Google reveals latest more detailed Transparency Report


June 27, 2011

Google has made its latest Transparency Report available online, which covers the period from July to December 2010. The company has also updated the report to be even more transparent (just in case it wasn’t see-through enough previously).

The Transparency Report shows how many times Google has been asked by the government or other organisations to remove web content, and how often it has been asked to provide data on users.

Google notes that it has now organised the report so you can view the statistics for individual countries, and it has also added more detail, giving the reason for content removal (for example, hate speech).

Finally, how often the search engine has complied with these various requests is now displayed as a percentage, to show just what action Google takes.

Google wrote on its blog page: “Our goal is to provide our users access to information and to protect the privacy of our users. Whenever we receive a request, we first check to make sure it meets both the letter and spirit of the law before complying.”

“When possible, we notify affected users about requests for user data that may affect them. And, if we believe a request is overly broad, we will seek to narrow it.”

So what were the latest content removal stats for the UK? Well, our country topped the global chart with a massive 93,518 items which were requested to be removed.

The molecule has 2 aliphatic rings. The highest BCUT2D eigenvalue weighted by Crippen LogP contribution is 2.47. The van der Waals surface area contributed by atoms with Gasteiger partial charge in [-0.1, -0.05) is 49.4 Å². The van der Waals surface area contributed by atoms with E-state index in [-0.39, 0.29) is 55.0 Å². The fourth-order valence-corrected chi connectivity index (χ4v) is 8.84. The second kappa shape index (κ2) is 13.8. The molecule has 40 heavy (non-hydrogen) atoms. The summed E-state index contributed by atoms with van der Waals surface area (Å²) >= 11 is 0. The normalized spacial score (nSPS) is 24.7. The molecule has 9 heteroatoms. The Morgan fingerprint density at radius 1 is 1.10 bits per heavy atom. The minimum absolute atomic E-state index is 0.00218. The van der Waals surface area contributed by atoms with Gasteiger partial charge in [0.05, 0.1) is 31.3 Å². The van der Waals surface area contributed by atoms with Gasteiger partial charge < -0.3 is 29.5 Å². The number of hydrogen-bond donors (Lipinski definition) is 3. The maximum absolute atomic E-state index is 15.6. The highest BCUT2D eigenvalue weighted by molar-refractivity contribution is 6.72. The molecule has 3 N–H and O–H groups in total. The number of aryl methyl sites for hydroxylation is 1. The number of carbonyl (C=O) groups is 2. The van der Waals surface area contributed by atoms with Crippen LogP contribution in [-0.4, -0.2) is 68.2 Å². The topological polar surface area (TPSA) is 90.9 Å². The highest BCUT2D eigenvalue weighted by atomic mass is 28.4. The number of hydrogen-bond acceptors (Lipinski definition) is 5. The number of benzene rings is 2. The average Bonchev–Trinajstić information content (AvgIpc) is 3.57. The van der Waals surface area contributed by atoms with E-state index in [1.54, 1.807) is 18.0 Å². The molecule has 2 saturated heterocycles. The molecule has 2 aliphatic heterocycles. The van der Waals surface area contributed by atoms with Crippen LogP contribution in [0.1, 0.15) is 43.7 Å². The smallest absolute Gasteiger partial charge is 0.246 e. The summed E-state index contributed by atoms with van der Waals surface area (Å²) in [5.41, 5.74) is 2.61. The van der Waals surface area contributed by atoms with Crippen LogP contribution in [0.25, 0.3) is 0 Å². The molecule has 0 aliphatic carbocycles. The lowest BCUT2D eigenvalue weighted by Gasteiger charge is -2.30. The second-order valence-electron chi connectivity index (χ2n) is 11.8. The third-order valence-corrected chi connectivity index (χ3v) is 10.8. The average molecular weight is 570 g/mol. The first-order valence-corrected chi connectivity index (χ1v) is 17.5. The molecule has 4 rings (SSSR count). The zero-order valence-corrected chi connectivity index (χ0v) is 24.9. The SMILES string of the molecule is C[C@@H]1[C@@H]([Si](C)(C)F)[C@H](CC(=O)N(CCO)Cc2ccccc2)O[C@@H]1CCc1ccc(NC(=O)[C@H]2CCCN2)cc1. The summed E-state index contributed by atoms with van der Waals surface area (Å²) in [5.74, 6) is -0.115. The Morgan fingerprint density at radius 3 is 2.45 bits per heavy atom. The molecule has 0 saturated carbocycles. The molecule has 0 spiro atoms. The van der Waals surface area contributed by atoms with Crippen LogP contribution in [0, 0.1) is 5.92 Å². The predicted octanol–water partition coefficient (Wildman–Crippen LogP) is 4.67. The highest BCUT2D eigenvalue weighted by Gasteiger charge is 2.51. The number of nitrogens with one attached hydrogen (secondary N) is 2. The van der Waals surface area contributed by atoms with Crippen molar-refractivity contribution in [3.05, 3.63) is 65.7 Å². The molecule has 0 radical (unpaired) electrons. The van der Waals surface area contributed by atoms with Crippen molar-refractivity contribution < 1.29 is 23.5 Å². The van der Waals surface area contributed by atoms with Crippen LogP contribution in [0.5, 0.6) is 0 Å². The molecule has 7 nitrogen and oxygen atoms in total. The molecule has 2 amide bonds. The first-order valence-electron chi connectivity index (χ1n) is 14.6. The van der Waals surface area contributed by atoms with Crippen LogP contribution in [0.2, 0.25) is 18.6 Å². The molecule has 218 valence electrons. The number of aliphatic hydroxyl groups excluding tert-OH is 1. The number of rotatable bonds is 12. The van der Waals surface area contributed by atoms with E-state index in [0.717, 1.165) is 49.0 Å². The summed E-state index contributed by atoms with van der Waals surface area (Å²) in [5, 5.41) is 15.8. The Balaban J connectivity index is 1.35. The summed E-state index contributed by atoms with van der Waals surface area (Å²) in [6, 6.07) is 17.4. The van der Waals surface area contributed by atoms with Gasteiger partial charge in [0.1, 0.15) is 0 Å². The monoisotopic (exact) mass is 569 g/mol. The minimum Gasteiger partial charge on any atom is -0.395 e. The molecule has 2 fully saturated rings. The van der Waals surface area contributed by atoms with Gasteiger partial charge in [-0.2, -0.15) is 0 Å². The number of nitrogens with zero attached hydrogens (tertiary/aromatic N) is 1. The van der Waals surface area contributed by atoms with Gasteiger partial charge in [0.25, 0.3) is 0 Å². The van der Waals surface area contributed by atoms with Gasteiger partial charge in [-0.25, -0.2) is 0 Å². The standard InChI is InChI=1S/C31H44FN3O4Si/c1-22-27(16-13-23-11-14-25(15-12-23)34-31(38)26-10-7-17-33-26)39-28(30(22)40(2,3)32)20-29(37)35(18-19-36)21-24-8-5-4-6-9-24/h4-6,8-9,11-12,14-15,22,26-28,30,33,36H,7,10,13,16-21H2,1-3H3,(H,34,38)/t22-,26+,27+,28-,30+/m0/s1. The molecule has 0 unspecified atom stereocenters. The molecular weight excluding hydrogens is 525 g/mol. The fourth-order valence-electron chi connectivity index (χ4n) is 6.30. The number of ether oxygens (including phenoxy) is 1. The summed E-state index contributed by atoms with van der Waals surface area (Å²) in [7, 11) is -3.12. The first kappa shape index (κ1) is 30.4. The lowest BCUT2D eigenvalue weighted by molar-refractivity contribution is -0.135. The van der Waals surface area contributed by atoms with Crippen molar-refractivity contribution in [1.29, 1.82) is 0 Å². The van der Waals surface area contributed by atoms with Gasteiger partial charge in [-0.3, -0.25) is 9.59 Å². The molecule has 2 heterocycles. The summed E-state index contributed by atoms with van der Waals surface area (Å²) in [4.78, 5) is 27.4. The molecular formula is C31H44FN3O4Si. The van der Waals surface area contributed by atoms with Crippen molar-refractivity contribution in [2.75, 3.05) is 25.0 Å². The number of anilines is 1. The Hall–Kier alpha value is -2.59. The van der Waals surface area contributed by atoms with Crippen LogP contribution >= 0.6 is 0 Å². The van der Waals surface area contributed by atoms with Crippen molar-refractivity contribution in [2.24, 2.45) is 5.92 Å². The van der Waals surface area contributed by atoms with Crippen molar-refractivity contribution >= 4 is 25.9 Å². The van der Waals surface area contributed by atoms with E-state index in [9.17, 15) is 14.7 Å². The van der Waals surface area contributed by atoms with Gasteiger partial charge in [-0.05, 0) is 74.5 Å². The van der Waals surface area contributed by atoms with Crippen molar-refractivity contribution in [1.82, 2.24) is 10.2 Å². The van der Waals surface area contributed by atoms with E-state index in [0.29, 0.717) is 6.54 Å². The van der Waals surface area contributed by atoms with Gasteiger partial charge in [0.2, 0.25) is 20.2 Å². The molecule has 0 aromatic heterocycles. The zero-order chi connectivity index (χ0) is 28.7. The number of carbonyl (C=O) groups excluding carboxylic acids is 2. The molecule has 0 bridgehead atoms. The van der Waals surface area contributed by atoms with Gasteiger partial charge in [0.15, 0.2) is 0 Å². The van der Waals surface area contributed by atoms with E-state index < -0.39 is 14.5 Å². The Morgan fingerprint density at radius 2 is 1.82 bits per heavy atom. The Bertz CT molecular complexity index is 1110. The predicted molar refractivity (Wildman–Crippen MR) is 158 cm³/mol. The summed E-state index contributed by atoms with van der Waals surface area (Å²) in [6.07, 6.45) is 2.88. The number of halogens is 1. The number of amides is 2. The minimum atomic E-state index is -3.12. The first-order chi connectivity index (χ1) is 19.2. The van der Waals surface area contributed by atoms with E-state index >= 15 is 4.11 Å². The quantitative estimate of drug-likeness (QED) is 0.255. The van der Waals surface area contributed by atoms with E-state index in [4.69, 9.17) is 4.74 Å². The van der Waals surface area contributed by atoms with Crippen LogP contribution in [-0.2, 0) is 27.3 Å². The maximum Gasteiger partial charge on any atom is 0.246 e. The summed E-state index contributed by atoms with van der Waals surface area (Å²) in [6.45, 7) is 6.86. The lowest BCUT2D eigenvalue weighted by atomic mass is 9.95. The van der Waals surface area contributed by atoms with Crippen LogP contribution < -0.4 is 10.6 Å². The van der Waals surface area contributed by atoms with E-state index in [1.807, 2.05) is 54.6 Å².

However, the good news is that the vast majority of these, 93,360 of them, were requests from the Office of Fair Trading regarding the quashing of fraudulent adverts which linked to scams, all of which Google unsurprisingly complied with.

54 requests were made for the removal of images, 41 on defamation grounds and 13 for privacy and security reasons. 40 pieces of YouTube content came under fire, nine for privacy and security violations, and one because it was classed as hate speech, although 30 were simply filed as “other”.

There were 38 content removal requests from government and the police, whereas government requests for user data from Google totalled 1,162 – the latter figure being down from 1,343 in the first six months of 2010.

That still left us in fourth place for the most snooping government across the globe, behind India, Brazil, and the US way out in the lead with 4,601 data requests.

In the UK, Google complied either fully or partially with 72% of these requests from the government for user data.






 

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